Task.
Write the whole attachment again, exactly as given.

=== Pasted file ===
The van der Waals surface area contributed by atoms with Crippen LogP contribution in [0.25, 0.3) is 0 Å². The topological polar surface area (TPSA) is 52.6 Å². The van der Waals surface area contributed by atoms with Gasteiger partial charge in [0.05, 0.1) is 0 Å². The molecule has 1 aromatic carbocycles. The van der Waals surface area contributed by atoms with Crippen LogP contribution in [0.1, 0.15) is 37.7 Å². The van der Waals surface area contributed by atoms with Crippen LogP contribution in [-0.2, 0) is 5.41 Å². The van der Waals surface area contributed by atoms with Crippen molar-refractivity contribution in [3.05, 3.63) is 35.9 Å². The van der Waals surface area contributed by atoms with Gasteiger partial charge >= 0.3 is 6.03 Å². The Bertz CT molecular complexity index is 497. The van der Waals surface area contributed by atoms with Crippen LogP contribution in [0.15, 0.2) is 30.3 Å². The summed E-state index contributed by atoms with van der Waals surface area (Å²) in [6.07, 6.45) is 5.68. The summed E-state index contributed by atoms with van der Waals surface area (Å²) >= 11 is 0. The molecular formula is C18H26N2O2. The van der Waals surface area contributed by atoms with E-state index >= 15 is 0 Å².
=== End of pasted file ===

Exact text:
The van der Waals surface area contributed by atoms with Crippen LogP contribution in [0.25, 0.3) is 0 Å². The topological polar surface area (TPSA) is 52.6 Å². The van der Waals surface area contributed by atoms with Gasteiger partial charge in [0.05, 0.1) is 0 Å². The molecule has 1 aromatic carbocycles. The van der Waals surface area contributed by atoms with Crippen LogP contribution in [0.1, 0.15) is 37.7 Å². The van der Waals surface area contributed by atoms with Crippen LogP contribution in [-0.2, 0) is 5.41 Å². The van der Waals surface area contributed by atoms with Crippen molar-refractivity contribution in [3.05, 3.63) is 35.9 Å². The van der Waals surface area contributed by atoms with Gasteiger partial charge >= 0.3 is 6.03 Å². The Bertz CT molecular complexity index is 497. The van der Waals surface area contributed by atoms with Crippen LogP contribution in [0.15, 0.2) is 30.3 Å². The summed E-state index contributed by atoms with van der Waals surface area (Å²) in [6.07, 6.45) is 5.68. The summed E-state index contributed by atoms with van der Waals surface area (Å²) >= 11 is 0. The molecular formula is C18H26N2O2. The van der Waals surface area contributed by atoms with E-state index >= 15 is 0 Å².